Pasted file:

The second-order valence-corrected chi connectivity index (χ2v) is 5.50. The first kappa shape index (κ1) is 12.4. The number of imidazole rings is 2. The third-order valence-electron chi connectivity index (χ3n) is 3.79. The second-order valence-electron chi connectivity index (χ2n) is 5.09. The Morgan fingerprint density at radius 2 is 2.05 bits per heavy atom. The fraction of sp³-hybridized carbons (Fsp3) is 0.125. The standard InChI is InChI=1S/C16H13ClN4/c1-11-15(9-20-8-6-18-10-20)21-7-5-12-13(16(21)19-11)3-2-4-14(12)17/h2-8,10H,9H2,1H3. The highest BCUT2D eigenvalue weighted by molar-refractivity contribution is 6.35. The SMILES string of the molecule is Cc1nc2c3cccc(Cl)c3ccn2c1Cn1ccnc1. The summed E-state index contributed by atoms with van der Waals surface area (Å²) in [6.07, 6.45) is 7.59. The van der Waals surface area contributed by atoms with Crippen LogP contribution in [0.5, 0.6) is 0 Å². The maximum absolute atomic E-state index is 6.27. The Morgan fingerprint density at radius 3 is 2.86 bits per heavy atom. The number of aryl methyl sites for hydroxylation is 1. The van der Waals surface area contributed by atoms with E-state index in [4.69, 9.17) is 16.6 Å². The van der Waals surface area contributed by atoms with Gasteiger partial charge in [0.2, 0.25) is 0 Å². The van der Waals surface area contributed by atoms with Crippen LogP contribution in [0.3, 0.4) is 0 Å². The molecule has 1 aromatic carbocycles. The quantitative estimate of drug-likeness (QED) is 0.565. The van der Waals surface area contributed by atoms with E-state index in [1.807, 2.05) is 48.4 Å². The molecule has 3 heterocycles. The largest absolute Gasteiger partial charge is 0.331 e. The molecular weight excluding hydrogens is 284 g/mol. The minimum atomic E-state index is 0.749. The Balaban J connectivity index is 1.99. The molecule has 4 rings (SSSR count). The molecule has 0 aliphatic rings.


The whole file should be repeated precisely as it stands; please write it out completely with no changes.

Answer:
The second-order valence-corrected chi connectivity index (χ2v) is 5.50. The first kappa shape index (κ1) is 12.4. The number of imidazole rings is 2. The third-order valence-electron chi connectivity index (χ3n) is 3.79. The second-order valence-electron chi connectivity index (χ2n) is 5.09. The Morgan fingerprint density at radius 2 is 2.05 bits per heavy atom. The fraction of sp³-hybridized carbons (Fsp3) is 0.125. The standard InChI is InChI=1S/C16H13ClN4/c1-11-15(9-20-8-6-18-10-20)21-7-5-12-13(16(21)19-11)3-2-4-14(12)17/h2-8,10H,9H2,1H3. The highest BCUT2D eigenvalue weighted by molar-refractivity contribution is 6.35. The SMILES string of the molecule is Cc1nc2c3cccc(Cl)c3ccn2c1Cn1ccnc1. The summed E-state index contributed by atoms with van der Waals surface area (Å²) in [6.07, 6.45) is 7.59. The van der Waals surface area contributed by atoms with Crippen LogP contribution in [0.5, 0.6) is 0 Å². The maximum absolute atomic E-state index is 6.27. The Morgan fingerprint density at radius 3 is 2.86 bits per heavy atom. The number of aryl methyl sites for hydroxylation is 1. The van der Waals surface area contributed by atoms with E-state index in [4.69, 9.17) is 16.6 Å². The van der Waals surface area contributed by atoms with Gasteiger partial charge in [0.2, 0.25) is 0 Å². The van der Waals surface area contributed by atoms with Crippen LogP contribution in [0.3, 0.4) is 0 Å². The molecule has 1 aromatic carbocycles. The quantitative estimate of drug-likeness (QED) is 0.565. The van der Waals surface area contributed by atoms with E-state index in [1.807, 2.05) is 48.4 Å². The molecule has 3 heterocycles. The largest absolute Gasteiger partial charge is 0.331 e. The molecular weight excluding hydrogens is 284 g/mol. The minimum atomic E-state index is 0.749. The Balaban J connectivity index is 1.99. The molecule has 4 rings (SSSR count). The molecule has 0 aliphatic rings.